3. Check Your Credit Report Every Year

As seen on: Last Week Tonight: Credit Reports

Your credit history can affect everything from whether you qualify to make large purchases, to your ability to land a job or rent an apartment. Unfortunately, credit reports are not always accurate, even if you have been a boy scout when it comes to your responsible credit usage.

As John Oliver reports, the credit reporting bureaus make major mistakes in one out of every 20 credit histories. That may be a 95% accuracy rate, but it does leave 10 million consumers to deal with critical mistakes on their credit reports.

The only thing we can do to fight mistakes (and identity theft, which Last Week Tonight did not even get into) is to regularly check our credit reports. We are legally allowed free access to a credit report from each of the major reporting agencies — TransUnion, Experian, and Equifax — once per year. You can access that information at annualcreditreport.com.

If you're particularly organized, you can keep an eye on your credit on a rolling basis by checking one of the three agencies every four months.

4. Invest in Low Cost Index Funds

As seen on: Last Week Tonight: Retirement Plans

Seeing this particular piece of advice had me standing up and cheering in front of my laptop. The financial industry likes to tout the superiority of actively managed funds since there is an individual making decisions for your investments — which has got to be better than doing nothing.

Except the active managers who are tinkering with investments have a couple of big detractions. First, they are human, which means they are subject to emotional reactions to market volatility. It is very hard to stick to a plan when ego, panic, or greed is driving the train. According to research by Nobel laureate William Sharpe, you would have to be correct about timing the market (that is consistently buying low and selling high) 82% of the time in order to match the returns you will get with a buy-and-hold strategy. To put that in perspective, Warren Buffett aims for accurate market timing about 2/3 of the time.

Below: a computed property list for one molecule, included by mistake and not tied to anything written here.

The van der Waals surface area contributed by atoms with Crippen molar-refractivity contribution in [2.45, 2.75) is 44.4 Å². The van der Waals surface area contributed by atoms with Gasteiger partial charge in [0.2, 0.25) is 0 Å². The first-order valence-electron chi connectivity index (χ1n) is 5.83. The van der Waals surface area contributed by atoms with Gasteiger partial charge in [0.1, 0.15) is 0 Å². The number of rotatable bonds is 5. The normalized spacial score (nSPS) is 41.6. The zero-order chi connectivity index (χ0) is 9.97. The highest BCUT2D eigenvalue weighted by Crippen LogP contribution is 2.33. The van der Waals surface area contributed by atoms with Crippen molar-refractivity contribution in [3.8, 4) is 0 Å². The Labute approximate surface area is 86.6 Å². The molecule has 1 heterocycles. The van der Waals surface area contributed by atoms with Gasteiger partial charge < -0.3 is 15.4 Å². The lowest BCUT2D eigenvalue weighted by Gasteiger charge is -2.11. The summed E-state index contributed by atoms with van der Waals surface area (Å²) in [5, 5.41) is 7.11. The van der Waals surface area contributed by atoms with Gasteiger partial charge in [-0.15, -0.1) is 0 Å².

In addition to the difficulty of market timing, an actively managed fund will have higher transaction costs because of all the active buying and selling (each of which generates a fee) going on. Even if you have the world's most accurate active manager, a great deal of your returns will be eaten up by your transaction costs.

Low cost index funds, on other hand, keep their costs low by having fewer managers to pay, and they tend to outperform actively managed funds because they are simply set to mimic a certain index. The majority of consumers will not beat low cost index funds for satisfactory retirement investment growth.

5. If You Have a Financial Adviser, Ask if They're a Fiduciary

As seen on: Last Week Tonight: Retirement Plans

A financial adviser is a fiduciary if he or she is legally required to put your economic interests ahead of their own. This is an important distinction because the terms financial adviser, financial planner, financial analyst, financial consultant, wealth manager, and investment consultant are unregulated — which means someone introducing himself by any of these titles might not have the expertise to back it up.